In a special election on Tuesday, Sept. 14, California registered voters will decide whether to recall Gov. Gavin Newsom.
The official voter information guide lists the proponent’s statement of reasons for the recall, in addition to Gov. Newsom’s response. The proponent’s recall arguments list reasons ranging from a general distrust of Gov. Newsom to dislike of his administration’s policy surrounding homelessness and crime.
Gov. Newsom’s November dinner mid-pandemic at French Laundry — a three-star Michelin-rated restaurant in Napa, California — is also mentioned in the recall reasoning.
The final tally of recall signatures totaled 1,719,900, which is over 200,000 more than required for recall in this special election.
As of an Aug. 17 poll by YouGov and CBS News, the recall is close — 52% of likely voters plan on voting “no” on the recall.
History of the recall
Gray Davis, who served as governor of California from 1999 to 2003, is the only California governor to be successfully recalled.
Peter Wright, a Cal Poly lecturer in the political science department, said the recall is a fundamental part of the California constitution.
“It goes back to the progressive era,” Wright said. “It’s sort of part of our constitutional values of searching for reasonableness.”
Wright said that there are always unforeseen consequences that develop with new policies. Much like the initiative, the recall has become a popular tool for special interest groups.
“The recall was intended to prevent bad behavior, but in this case, I think in particular with Gov. Newsom, it’s been manipulated to circumvent simple governing,” Wright said.
How to vote
The ballot contains two parts for voters to fill out: whether or not to recall Gov. Newsom and to select a replacement candidate if he is recalled.
Voters may vote “yes” or “no” on the first portion, then select one candidate on the second. Even if one chooses to vote “no” on the recall, they may still choose a replacement candidate.
Registered voters have received a mail-in ballot, which must be postmarked by Sept. 14 in order to be accepted. If voters choose to drop their ballot off at a secure dropbox, they must do so by 8:00 p.m. on Sept. 14.
The Cal Poly Welcome Center is one such drop-off location. For a list of more San Luis Obispo County secure dropboxes, check the California Secretary of State’s website by entering a city name or postal code.
For in-person voting, San Luis Obispo County residents can find their nearest polling place on the county website’s polling place tracker.
Replacement candidates on the ballot
The recall ballot will offer 46 replacement candidates. It lists each candidate’s name, party preference and submitted candidate statement.
The candidates in the forerunning include conservative radio host Larry Elder, businessman John Cox and San Diego former mayor Kevin Faulconer.
If more than 50% of voters choose “yes” on the first portion, the replacement candidate with the most votes will win the election.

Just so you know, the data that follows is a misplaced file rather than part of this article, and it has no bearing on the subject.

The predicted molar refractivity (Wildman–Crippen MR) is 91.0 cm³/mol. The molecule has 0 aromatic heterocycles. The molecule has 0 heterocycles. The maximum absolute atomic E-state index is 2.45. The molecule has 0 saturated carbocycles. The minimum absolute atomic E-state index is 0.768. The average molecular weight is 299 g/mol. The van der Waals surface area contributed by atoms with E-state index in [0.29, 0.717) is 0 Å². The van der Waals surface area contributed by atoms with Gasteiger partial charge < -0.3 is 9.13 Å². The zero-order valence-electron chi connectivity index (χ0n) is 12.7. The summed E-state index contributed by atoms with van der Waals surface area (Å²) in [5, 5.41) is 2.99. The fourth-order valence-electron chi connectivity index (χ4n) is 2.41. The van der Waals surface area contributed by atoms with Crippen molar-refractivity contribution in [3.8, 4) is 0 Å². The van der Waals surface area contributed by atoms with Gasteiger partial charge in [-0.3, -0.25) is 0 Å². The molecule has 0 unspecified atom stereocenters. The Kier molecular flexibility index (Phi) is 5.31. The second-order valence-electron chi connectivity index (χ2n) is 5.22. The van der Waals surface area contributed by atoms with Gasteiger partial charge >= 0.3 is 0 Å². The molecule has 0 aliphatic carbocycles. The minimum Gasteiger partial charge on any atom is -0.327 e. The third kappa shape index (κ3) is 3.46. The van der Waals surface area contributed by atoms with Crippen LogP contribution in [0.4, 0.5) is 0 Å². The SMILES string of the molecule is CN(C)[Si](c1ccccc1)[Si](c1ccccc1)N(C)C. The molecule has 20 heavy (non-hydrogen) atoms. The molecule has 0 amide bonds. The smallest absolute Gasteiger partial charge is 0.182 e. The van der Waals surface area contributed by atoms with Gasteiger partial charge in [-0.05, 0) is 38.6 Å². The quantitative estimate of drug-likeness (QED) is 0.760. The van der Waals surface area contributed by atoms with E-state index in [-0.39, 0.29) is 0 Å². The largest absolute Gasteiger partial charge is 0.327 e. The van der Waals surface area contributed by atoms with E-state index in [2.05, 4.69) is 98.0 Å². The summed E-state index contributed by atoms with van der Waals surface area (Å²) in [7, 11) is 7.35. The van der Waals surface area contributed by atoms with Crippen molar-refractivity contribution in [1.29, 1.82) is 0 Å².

The California Secretary of State will confirm voting results 38 days after election day. If the recall succeeds, the replacement candidate would serve until the end of Newsom’s current term in January 2023.
A Cal Poly student in the running
Ventura college student and incoming Cal Poly transfer John Drake decided to run for office in lieu of what he considered to be other progressive candidates.
Across his social media platforms, Drake has labeled himself as a progressive democrat.
“For 50 years in Sacramento, you’ve had nothing but multimillionaires deciding public policy, so it hasn’t affected them like it’s affected us,” Drake said. “It’s one of the reasons why California is so unlivable to those who don’t have a lot of money.”
Drake said he saw himself as a better representative of the average population of California. He has received support by California voters, especially evident on his Instagram where he reposts supportive messages sent to his account.
Although Drake said he is voting against the recall, he said he still believes Sacramento politics are in need of younger voices.
“I’ve learned so much in this process running for governor, of how hard it is for an average person to literally make a difference in this state,” Drake said. “It’s because it is geared towards the ultra-wealthy and the ultra-elite.”
Drake said he was shocked to find he was expected to pay $25 per word that he wanted to include in his voter information statement. His statement reads:
“John is a recent community college graduate with a degree in Political Science. His continuing educational focus is Government and Policy-Making.”
As a college student himself, Drake encourages young eligible Californians to make use of their right to vote. Drake said he reminds young voters that this electoral process will dictate California policy in the future.
Drake will be attending Cal Poly this fall as a political science major with a concentration in government and policy making.